And in April, CNET reported, a "strangely-dressed young man" wearing "a bow tie and rather too much tweed for his age" was found at the collider site, rooting around in trash bins. Upon being arrestred, he said he was looking for fuel for his time machine's power unit. He had come from the future, you see, a future when the discovery of the Higgs had lead to a "communist chocolate hellhole" of limitless power, no poverty, and "Kit-Kats for everyone" - and he was determined to prevent that by cutting off supplies of Mountain Dew to the experiment's vending machines. He was taken to a secure mental facility but later disappeared from his cell.

In considering this, the facts that CNET published it on April 1, that the "fuel for the time machine" sounds suspiciously like the device itself would be built on a DeLorean, and that the description of the "young man" sounds rather much like Matt Smith's Doctor Who should be ignored as thoroughly irrelevant.

- Yesterday, Greek archaeologists announced finding an ancient skeleton covered with gold foil in a grave on the island of Crete.
Excavator Nicholas Stampolidis said his team discovered more than 3,000 pieces of gold foil in the 7th-century B.C. twin grave near the ancient town of Eleutherna. ...

The tiny gold ornaments, from 1 to 4 centimeters (0.4 to 1.5 inches) long, had been sewn onto a lavish robe or shroud that initially wrapped the body of a woman and has almost completely rotted away but for a few off-white threads.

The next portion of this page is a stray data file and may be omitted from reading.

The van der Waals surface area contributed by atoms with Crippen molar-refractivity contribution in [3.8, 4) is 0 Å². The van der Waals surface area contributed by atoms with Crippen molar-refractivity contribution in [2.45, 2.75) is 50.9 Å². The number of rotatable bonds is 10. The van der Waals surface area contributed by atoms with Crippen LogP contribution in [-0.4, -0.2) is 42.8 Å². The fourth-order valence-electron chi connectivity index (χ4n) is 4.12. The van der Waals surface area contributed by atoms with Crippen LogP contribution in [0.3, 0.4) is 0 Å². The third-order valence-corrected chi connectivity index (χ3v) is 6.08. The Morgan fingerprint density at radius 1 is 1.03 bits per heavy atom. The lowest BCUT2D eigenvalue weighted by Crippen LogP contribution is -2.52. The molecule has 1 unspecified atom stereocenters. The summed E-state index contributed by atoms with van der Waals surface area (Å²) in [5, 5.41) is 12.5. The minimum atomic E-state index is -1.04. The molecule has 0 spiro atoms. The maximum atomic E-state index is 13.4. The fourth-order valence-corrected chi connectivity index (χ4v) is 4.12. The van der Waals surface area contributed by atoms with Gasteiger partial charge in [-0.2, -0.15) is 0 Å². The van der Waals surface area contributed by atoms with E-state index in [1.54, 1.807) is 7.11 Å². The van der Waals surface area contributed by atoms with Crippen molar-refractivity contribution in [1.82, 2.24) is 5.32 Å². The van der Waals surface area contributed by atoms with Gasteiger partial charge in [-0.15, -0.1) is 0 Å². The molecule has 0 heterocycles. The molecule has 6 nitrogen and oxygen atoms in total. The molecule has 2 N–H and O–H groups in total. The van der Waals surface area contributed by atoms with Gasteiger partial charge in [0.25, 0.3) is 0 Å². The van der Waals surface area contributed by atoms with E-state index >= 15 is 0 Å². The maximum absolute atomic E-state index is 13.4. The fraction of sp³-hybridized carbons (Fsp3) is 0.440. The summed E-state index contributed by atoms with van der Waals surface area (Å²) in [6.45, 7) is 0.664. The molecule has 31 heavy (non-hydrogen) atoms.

"The whole length of the (grave) was covered with small pieces of gold foil - square, circular and lozenge-shaped," Stampolidis told The Associated Press. "We were literally digging up gold interspersed with earth, not earth with some gold in it." ...

The ruins of Eleutherna stand on the northern foothills of Mount Ida - the mythical birthplace of Zeus, chief of the ancient Greek gods. Past excavations have discovered a citadel, homes and an important cemetery with lavish female burials.

The town flourished from the 9th century B.C. - the dark ages of Greek archaeology that followed the fall of Crete's great Minoan palatial culture - and endured until the Middle Ages.
- And just today, Time magazine reported on new research that shows just how "social" there is in our being "social creatures." It notes that "we've known for some time" that "social denial lights up our central nervous systems," so much so that even if we know the rejection is coming from a computer, the experience sparks the release of a stress hormone called cortisol.
This week a new study shows that these physical effects go further: rejection actually stops your heart. ... The authors of the study - a three-member group led by a University of Amsterdam psychologist named Bregtje Gunther Moor - measured beat-by-beat heart rate changes in 22 students as they received either rejection or acceptance of portrait photos they had submitted. When hooked up to electrocardiogram monitors, the students reliably showed a skip in their hearts when they thought they had been rejected by someone shown their photos. ...